Structured settlements are a unique and innovative method of compensating injury victims (“claimant/plaintiffs”) using streams of payments, exempt from gross income taxes, which are tailored to meet the claimants/plaintiff’s future medical expenses and basic living needs. Encouraged by the U.S. Congress since 1982, structured settlements are mutually agreed upon between the claimant/plaintiff and the defendant and/or the defendant’s insurer at the time of a tort settlement. Structured settlements are a proven, effective solution for the needs of the claimant/plaintiff, and are promoted by judges, attorneys, claims professionals, and the public at large.
Structured settlements provide guaranteed streams of income to the claimant/plaintiff that are completely tax-free. The claimant/plaintiff avoids the risk of mismanagement of their funds which can result in financial loss and hardship. This security and stability enables the claimant/plaintiff to have peace of mind, knowing that their payments will be received on the scheduled dates, and further allows them to tailor the annuity to meet their specific life needs in the future. With the use of a lifetime annuity, a claimant/plaintiff can ensure that he/she will never outlive the stream of income as the payments will continue until the time of death.
The traditional tax-free structured settlement can be used in any case resulting in physical injury or sickness to the claimant/plaintiff as a result of a tort action. It can also be used in wrongful death actions, where surviving family members are involved in litigation. In most states, traditional structured settlements can also be used in Worker’s Compensation cases; however, the use of Qualified Assignments needs to be evaluated on a case-by-case basis due to specific state and federal regulations.
Cases involving minors should always consider the use of a structured settlement, as it provides payments to coincide with important life events such as college, the need to purchase reliable transportation, a home and start a family.
IRS Code Section 130(c) – Qualified Assignment
For purposes of this section, the term ''qualified assignment'' means any assignment of a liability to make periodic payments as damages (whether by suit or agreement), or as compensation under any workmen's compensation act, on account of personal injury or sickness (in a case involving physical injury or physical sickness)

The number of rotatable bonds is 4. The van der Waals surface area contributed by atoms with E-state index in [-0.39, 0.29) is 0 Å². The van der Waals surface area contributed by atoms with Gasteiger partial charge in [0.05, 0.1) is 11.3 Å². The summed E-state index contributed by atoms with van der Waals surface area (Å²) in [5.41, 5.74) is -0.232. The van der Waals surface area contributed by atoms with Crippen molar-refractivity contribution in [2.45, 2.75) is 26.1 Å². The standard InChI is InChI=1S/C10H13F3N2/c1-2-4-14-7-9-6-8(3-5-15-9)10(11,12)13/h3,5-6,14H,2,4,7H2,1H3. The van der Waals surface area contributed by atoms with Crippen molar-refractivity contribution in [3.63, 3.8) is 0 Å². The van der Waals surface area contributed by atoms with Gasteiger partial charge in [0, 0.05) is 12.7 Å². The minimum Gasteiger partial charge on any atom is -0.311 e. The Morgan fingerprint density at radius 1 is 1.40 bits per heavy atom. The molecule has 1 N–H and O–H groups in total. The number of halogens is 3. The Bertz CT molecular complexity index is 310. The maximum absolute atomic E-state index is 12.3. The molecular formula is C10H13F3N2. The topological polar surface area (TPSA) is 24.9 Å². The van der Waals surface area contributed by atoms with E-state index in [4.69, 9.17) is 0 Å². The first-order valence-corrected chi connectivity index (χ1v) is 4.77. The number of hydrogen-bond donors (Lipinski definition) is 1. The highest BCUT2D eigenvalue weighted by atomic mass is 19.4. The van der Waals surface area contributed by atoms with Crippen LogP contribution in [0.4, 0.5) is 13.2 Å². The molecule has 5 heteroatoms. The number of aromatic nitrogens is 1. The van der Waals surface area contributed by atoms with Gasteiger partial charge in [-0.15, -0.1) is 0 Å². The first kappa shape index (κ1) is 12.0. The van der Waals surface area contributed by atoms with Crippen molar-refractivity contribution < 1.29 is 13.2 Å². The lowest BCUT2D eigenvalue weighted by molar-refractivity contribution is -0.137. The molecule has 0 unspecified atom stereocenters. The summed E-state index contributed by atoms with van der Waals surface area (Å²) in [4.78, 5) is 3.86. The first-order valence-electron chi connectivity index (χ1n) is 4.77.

(1) if the assignment assumes such liability from a person who is party to the suit or agreement or the workmen's compensation claim, and
(a) such payments are fixed and determinable as to amount and time of payment,
(b) such periodic payments cannot be accelerated, deferred increased or decreased by the recipient as such payments,
(c) the assignee does not provide to the recipient of such payments rights against the assignee which are greater than those of a general creditor,
(d) the assignee's obligation on account of the personal injuries or sickness is no greater than the obligation of the person who assigned the liability, and
(e) such periodic payments are excludable from the gross income of the recipient under paragraph (1) or (2) of section 104(a).
The Taxpayer Relief Act of 1997 added workers' compensation payments under IRC § 104(a)(1) to the language of IRC § 130, making them eligible for qualified assignment..
In the Periodic Payment Settlement Act of 1982, the U.S. Congress adopted specific tax rules to encourage the use of structured settlements to resolve physical injury tort cases. Internal Revenue Code Section 104(a)(2) was amended to clarify that periodic payments constitute damages which are tax-free to the injured party. Furthermore, Internal Revenue Code Section 130 was adopted to provide a process where injured parties could receive a stream of income into the future from a financially secure and experienced institution through a “Qualified Assignment”. In order to protect the public, Congress specified in IRC Section 130 the requirements to establish a qualified assignment.